Many of us are familiar with two of the most popular reasons people drink chamomile tea: to calm an upset stomach and to induce sleep. But is there really any truth to these claims? Research suggests that two types of chamomile, German and Roman, can indeed be used to support our health. And, among the many reputed benefits of the herb is better sleep.

Maybe you’d better decide for yourself – just don’t drink a cup until after you’ve finished reading!

What Is Chamomile?White chamomile flowers

Unlike other tea herbs, chamomile is derived from a daisy-like plant rather than a tree. Plants in the same family as chamomile are well-known for their calming, sleep-inducing properties. The plant contains a flavonoid, known as chrysin, which is at least partially responsible for the plant’s reported role in sleep support.

When brewed into tea, the herb takes on a fruit-like flavor similar to that of the apple. Many people quite enjoy the taste of the tea in addition to its many therapeutic properties. I personally don’t really like the flavor, but it has certainly grown on me since I started drinking chamomile tea.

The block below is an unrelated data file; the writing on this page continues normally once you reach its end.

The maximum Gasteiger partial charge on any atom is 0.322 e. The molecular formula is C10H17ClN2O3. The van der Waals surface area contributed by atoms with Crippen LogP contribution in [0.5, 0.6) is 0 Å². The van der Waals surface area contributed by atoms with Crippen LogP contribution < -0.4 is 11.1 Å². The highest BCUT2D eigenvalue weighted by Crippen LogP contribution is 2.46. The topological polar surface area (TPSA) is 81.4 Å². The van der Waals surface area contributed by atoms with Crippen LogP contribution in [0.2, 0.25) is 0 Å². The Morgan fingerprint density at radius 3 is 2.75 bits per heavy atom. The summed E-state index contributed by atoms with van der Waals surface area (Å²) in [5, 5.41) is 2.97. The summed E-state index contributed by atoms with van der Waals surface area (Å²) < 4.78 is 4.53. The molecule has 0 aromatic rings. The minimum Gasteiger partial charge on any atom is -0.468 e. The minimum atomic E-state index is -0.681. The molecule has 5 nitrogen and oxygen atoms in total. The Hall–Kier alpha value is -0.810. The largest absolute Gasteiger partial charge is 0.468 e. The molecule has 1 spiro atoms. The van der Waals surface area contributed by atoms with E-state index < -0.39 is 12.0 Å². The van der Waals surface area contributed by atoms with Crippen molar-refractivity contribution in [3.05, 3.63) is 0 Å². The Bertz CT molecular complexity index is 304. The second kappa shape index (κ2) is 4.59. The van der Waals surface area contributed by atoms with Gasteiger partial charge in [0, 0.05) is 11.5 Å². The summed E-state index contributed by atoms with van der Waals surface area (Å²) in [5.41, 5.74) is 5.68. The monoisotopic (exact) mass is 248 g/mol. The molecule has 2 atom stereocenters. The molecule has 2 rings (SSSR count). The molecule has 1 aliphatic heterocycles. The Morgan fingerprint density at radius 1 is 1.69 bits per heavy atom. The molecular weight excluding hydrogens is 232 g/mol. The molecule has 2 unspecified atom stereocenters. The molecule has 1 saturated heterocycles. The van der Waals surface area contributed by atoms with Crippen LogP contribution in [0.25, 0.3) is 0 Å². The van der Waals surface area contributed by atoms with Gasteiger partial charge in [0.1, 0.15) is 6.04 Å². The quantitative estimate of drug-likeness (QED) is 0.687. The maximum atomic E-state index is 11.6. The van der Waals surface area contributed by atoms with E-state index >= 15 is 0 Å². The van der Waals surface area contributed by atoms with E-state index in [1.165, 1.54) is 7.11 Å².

The herb has been identified as containing 28 terpenoids and 36 flavonoid compounds. These components are what give the flower its healing power.

The dried flower is known as a potent anti-inflammatory, antioxidant, antifungal, antispasmodic, anti-ulcer, and astringent. It can be steeped and drank as tea, but is also commonly used as a poultice and in other forms.

What Are the Primary Benefits of Chamomile?

Chamomile has been used for all sorts of medicinal purposes. From treating chest colds to slow-healing wounds, inflammation, and more, chamomile has been applied in numerous ways to support overall health. The additional benefits of chamomile are impressive and cannot go unmentioned – they include the ability to regulate hyperglycemia, protect against infection, soothe digestive upset, and even fight cancer. So, a simple cup of tea has benefits far beyond just putting you to sleep.